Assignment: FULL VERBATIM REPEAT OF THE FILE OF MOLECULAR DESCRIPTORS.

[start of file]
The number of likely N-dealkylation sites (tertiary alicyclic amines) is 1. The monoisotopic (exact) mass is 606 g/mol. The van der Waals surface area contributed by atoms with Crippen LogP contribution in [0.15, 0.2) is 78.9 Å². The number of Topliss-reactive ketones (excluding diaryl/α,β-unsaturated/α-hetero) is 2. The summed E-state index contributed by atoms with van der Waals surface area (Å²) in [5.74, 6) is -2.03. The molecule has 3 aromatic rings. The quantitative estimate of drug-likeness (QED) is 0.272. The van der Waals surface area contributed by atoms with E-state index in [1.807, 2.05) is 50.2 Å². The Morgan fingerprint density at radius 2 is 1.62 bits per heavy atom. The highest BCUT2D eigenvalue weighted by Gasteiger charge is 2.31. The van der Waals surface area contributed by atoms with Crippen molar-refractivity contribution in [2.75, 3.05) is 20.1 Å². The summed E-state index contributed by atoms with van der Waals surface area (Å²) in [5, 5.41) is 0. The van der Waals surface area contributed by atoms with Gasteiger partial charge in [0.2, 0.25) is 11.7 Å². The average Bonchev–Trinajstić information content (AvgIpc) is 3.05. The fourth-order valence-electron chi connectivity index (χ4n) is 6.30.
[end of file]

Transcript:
The number of likely N-dealkylation sites (tertiary alicyclic amines) is 1. The monoisotopic (exact) mass is 606 g/mol. The van der Waals surface area contributed by atoms with Crippen LogP contribution in [0.15, 0.2) is 78.9 Å². The number of Topliss-reactive ketones (excluding diaryl/α,β-unsaturated/α-hetero) is 2. The summed E-state index contributed by atoms with van der Waals surface area (Å²) in [5.74, 6) is -2.03. The molecule has 3 aromatic rings. The quantitative estimate of drug-likeness (QED) is 0.272. The van der Waals surface area contributed by atoms with E-state index in [1.807, 2.05) is 50.2 Å². The Morgan fingerprint density at radius 2 is 1.62 bits per heavy atom. The highest BCUT2D eigenvalue weighted by Gasteiger charge is 2.31. The van der Waals surface area contributed by atoms with Crippen molar-refractivity contribution in [2.75, 3.05) is 20.1 Å². The summed E-state index contributed by atoms with van der Waals surface area (Å²) in [5, 5.41) is 0. The van der Waals surface area contributed by atoms with Gasteiger partial charge in [0.2, 0.25) is 11.7 Å². The average Bonchev–Trinajstić information content (AvgIpc) is 3.05. The fourth-order valence-electron chi connectivity index (χ4n) is 6.30.